conserve strength as much as possible. You can do that
by resting on your back in a floating position with a
minimum amount of motion.
We have said this before, but we will say it again:
NEVER drink and swim. Alcohol and water are a deadly
combination. Alcohol dilates the blood vessels and your
body loses heat faster. It also impairs your judgment and
Look before you dive! Shallow water dives could
leave you paralyzed for life. It did for two Navy people
in 1992. Know the depth of the water before your dive.
Never dive in unknown waters.
If you have a history of ear trouble, check with your
doctor before swimming. Try to avoid swimming
underwater. You may use commercial plugs to keep
water out of the ear canal. If you fear eye infections or
irritations, wear a face mask or goggles.
Except in an emergency, avoid swimming in the
dark. Finally, never jokingly call for help.
Scuba, Skin, and Cave Diving
Skin diving, scuba diving, and cave diving are
demanding swimming sports that require a person to be
in good physical condition. These activities also require
good swimming ability and a thorough knowledge of the
sport. Two Navy service members drown almost every
year during recreational diving. The main reason is lack
of training and certification. Proper certification is
essential to diving safely. Open water scuba diving
certification does not qualify a person for cave or cavern
All divers should get a physical examination by a
doctor who is aware of the special hazards and demands
of underwater diving. Heart problems, sinus or ear
problems, lung trouble, and related health difficulties
could make it risky for an affected individual to dive.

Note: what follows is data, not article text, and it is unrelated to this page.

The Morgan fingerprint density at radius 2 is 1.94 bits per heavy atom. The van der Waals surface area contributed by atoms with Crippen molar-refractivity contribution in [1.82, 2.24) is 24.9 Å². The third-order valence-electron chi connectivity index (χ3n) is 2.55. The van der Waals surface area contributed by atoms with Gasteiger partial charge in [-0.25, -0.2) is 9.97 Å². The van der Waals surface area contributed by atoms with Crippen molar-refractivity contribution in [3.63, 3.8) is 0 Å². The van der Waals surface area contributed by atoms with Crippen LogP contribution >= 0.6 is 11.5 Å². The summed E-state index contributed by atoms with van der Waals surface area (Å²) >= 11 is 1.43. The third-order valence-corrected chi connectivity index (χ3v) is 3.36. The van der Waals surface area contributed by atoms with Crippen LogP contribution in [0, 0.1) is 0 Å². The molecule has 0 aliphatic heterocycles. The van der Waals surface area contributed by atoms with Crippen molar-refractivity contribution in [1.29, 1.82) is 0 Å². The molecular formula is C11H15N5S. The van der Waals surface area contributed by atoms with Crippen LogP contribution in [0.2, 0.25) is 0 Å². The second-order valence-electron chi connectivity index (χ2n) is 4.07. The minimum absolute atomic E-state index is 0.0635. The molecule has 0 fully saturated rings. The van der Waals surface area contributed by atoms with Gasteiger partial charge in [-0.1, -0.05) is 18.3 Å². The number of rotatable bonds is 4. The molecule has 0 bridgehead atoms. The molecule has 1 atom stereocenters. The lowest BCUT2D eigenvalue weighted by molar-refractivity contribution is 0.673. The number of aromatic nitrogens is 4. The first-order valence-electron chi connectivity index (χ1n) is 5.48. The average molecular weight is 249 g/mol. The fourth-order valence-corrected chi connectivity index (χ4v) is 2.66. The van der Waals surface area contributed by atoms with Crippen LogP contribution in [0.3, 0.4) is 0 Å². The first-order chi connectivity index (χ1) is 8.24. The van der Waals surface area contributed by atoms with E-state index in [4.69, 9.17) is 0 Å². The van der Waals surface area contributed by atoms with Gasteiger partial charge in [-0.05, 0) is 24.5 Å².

All divers should observe the following basic safety
rules for diving:
NEVER drink alcohol before diving.
NEVER dive until you are a good swimmer.
Stay in top physical condition.
NEVER dive alone-use the buddy system.
Use safe, reliable, time-proven equipment. Make
sure your equipment is properly adjusted and
maintained. Be familiar with your equipment.
Be familiar with your diving area before diving,
and plan each dive. If you are unfamiliar with the
area, get instruction from a knowledgeable
Always usc a float with surface identification
(divers flag). This identification helps during
rescue or for self-rescue.
Heed all pains and strains as warning symptoms.
Know basic first aid.
Know and obey all local diving laws and
Join a reputable diving club.
Know the basic laws of diving physics and
Practice skin diving frequently before scuba
NEVER wear goggles or earplugs when skin or
scuba diving. They are swimming aids, not
Engage only in diving exercises that are
consistent with your training and experience.
You should observe the following basic safety
precautions for scuba diving:
NEVER use pure oxygen in your tank; it is poison
to a diver. Instead, usc clean, filtered, certified,
Know your decompression rules and avoid
planned decompression dives.
Set up a system of communication with other
divers; develop emergency procedures and
procedures for reuniting in case of separation.
NEVER hold your breath while scuba diving.
NEVER dive when suffering from a cold, sore
throat, or when feeling ill.
NEVER ascend faster than 60 feet per minute. A
usually safe rule of thumb is NEVER ascend
faster than the slowest bubbles.
Wear a buoyancy compensation device and
submersible pressure gauge.
Adjust buoyancy to be slightly positive on full